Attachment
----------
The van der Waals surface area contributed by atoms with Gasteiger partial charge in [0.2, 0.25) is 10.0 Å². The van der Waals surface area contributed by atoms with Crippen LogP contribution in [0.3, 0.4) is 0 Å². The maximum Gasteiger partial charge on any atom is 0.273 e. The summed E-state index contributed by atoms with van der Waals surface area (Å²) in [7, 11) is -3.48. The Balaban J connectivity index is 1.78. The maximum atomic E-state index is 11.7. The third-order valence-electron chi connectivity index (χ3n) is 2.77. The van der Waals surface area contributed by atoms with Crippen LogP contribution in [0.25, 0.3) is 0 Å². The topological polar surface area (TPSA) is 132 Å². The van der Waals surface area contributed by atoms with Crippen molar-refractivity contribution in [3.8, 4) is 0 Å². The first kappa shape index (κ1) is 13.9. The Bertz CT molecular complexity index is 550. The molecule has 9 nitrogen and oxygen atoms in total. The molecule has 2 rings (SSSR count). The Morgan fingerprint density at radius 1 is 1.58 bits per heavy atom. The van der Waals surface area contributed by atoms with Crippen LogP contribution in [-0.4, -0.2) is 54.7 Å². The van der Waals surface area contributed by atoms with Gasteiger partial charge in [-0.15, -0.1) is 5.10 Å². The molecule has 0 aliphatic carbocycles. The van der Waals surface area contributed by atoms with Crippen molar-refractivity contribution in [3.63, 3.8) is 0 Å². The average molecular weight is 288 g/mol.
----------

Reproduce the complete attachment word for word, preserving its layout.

The van der Waals surface area contributed by atoms with Gasteiger partial charge in [0.2, 0.25) is 10.0 Å². The van der Waals surface area contributed by atoms with Crippen LogP contribution in [0.3, 0.4) is 0 Å². The maximum Gasteiger partial charge on any atom is 0.273 e. The summed E-state index contributed by atoms with van der Waals surface area (Å²) in [7, 11) is -3.48. The Balaban J connectivity index is 1.78. The maximum atomic E-state index is 11.7. The third-order valence-electron chi connectivity index (χ3n) is 2.77. The van der Waals surface area contributed by atoms with Crippen LogP contribution in [0.25, 0.3) is 0 Å². The topological polar surface area (TPSA) is 132 Å². The van der Waals surface area contributed by atoms with Crippen molar-refractivity contribution in [3.8, 4) is 0 Å². The first kappa shape index (κ1) is 13.9. The Bertz CT molecular complexity index is 550. The molecule has 9 nitrogen and oxygen atoms in total. The molecule has 2 rings (SSSR count). The Morgan fingerprint density at radius 1 is 1.58 bits per heavy atom. The van der Waals surface area contributed by atoms with Crippen LogP contribution in [-0.4, -0.2) is 54.7 Å². The van der Waals surface area contributed by atoms with Gasteiger partial charge in [-0.15, -0.1) is 5.10 Å². The molecule has 0 aliphatic carbocycles. The van der Waals surface area contributed by atoms with Crippen molar-refractivity contribution in [3.63, 3.8) is 0 Å². The average molecular weight is 288 g/mol.